Bake 50-55 minutes, or until desired crispiness on top.
I don’t know if you know this about me, but challah is sort of my thing; I LOVE baking challah, and coming up with new ways to serve this favorite Jewish comfort food. I’ve been working to perfect my own challah recipe since I was 16 years old and I even have a few signature flavors: rosemary garlic challah and “everything bagel” challah being among my friends and family’s favorites.
So I was pretty excited to receive all of YOUR challah photos – I was completely overwhelmed and in awe of the all the beautiful, and diverse, challah out there. Not to mention the creativity! We received SO many photos, from literally all over the country, and it was very difficult to choose just one – so we picked three challahs to feature at this time.
This was so much fun for ME that I know we will do it again. So don’t stop sending us your challah photos – email us at email@example.com to send us any new photos you might have!
The first challah winner is from the Pence Family who submitted a photo of their beautiful, braided round challah for the holidays. (above)
The next challah winner is Dorothy Weiss’ beautiful braided challot. Not only is the photo of these babies gorgeous, but I also loved that her husband, Rabbi Gerald Weiss, is the one who wrote in to submit them. He says, “…they taste even better than they look! She’s also taught the next two generations how to make them with great success.”Nothing better than passing on such a special (and unique) tradition!
When my sister, who is now 20, became a bat mitzvah I baked the challah for her special weekend. So I was touched when I read the submission from the third and final challah photo winner, Glen L., who submitted a photo of the challah he made for his son’s bar mitzvah (photo credit to Shari DeAngelo). Glen wrote: “I know it is not the most “beautiful” challah in the world, but it is very special to me because I made it for my son’s Bar Mitzvah.” What could be more beautiful than baking homemade challah to share together at such a joyous occasion!?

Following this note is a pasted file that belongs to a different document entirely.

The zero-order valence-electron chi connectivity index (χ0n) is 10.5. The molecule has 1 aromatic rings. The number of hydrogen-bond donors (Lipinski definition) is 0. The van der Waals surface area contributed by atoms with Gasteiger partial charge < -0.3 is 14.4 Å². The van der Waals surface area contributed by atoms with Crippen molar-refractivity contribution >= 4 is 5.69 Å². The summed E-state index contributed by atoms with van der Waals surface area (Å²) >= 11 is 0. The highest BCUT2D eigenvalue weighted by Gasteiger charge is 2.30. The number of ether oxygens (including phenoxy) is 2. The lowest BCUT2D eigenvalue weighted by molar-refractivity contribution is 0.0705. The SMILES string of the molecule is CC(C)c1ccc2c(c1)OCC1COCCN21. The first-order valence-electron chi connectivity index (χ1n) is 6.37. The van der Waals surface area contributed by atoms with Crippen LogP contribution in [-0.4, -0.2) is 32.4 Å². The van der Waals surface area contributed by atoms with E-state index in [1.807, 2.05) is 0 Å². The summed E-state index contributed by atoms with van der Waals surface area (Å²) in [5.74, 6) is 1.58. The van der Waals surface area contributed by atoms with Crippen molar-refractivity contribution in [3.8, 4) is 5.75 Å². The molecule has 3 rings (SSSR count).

Thank you to everyone who sent in their pictures – it was SO hard to choose! Keep ‘em coming…and we’ll keep featuring your homemade creations.
Shabbat Shalom, and happy challah baking (or more importantly, challah eating)!
A few weeks ago, my wife Meredith and I found ourselves equipped with a 5 pound thawed duck from Kol Foods, all ready to experiment with our delicacy. After a requisite number of Google searches, we concluded that we would stuff our bird with orange and onion and marinate it in a chipotle peach glaze.
I treated the marinating process much as I do when preparing chicken or beef. A delicious jarred marinade (thanks, Costco) submerged the duck in a gallon size zipped bag which I left in the refrigerator overnight, flipping once for even distribution.
In an oven preheated to 350 degrees, I placed our duck atop the rack of our roasting pan. Around the duck, I placed the overflow orange and onion from our cavity stuffing. I left the bird for the next hour, uncovered, having been salted, peppered and spritzed with a little cooking spray to assist in browning. (Time: 1 hr)
After an hour, which thankfully coincided with the halftime of the early NFL games, I flipped the bird (now, to breast side down), and left it for another hour. I was pleased with how the top had crisped and browned during the first hour and was looking forward to the deliciousness that would await at the end of this journey. (Total time: 2 hrs)
Even before I arrived in the kitchen, I could smell the clean, dark meat roasting. Salivating, I understood the critical task that laid ahead: I had to determine just how much longer this bird needed before I could rip into it. Using my ring finger, I determined it was still a little too soft, so I flipped the bird again (now, breast side up) and left it for the last 30 minutes: a good rule of thumb is 30 minutes per pound in a 350 degree oven.
After letting the duck rest, I snagged a little meat from the drumstick and sliced a bit from the breast. Perfectly juicy and delicious, the chipotle peach glaze brought a surprising amount of heat and sweet.
As any experienced duck enthusiast knows, the best part of the cooking process isn’t even the meat at all, but the delicious fat rendered at the bottom of the pan. De-glazed with a bit of wine or even a little water, the oily goodness should be poured into a plastic container, allowed to cool and placed in the fridge. Give it 24 hours and then the oil and water will separate, leaving a divine semi-solid known as duck fat.
Thanks to the good folks at Kol Foods for sending us the sample fowl – they have produced a healthy, lean, kosher, and eco-sensitive bird with just the right amount of fat. Duck may not be ready to replace chicken on our regular Shabbat dinner menus, but it isn’t as complicated to make as you might believe. Don’t wait until you’re celebrating at a restaurant to indulge in duck. Celebrate at home, even if all that you’re celebrating is a delicious meal with good family or friends.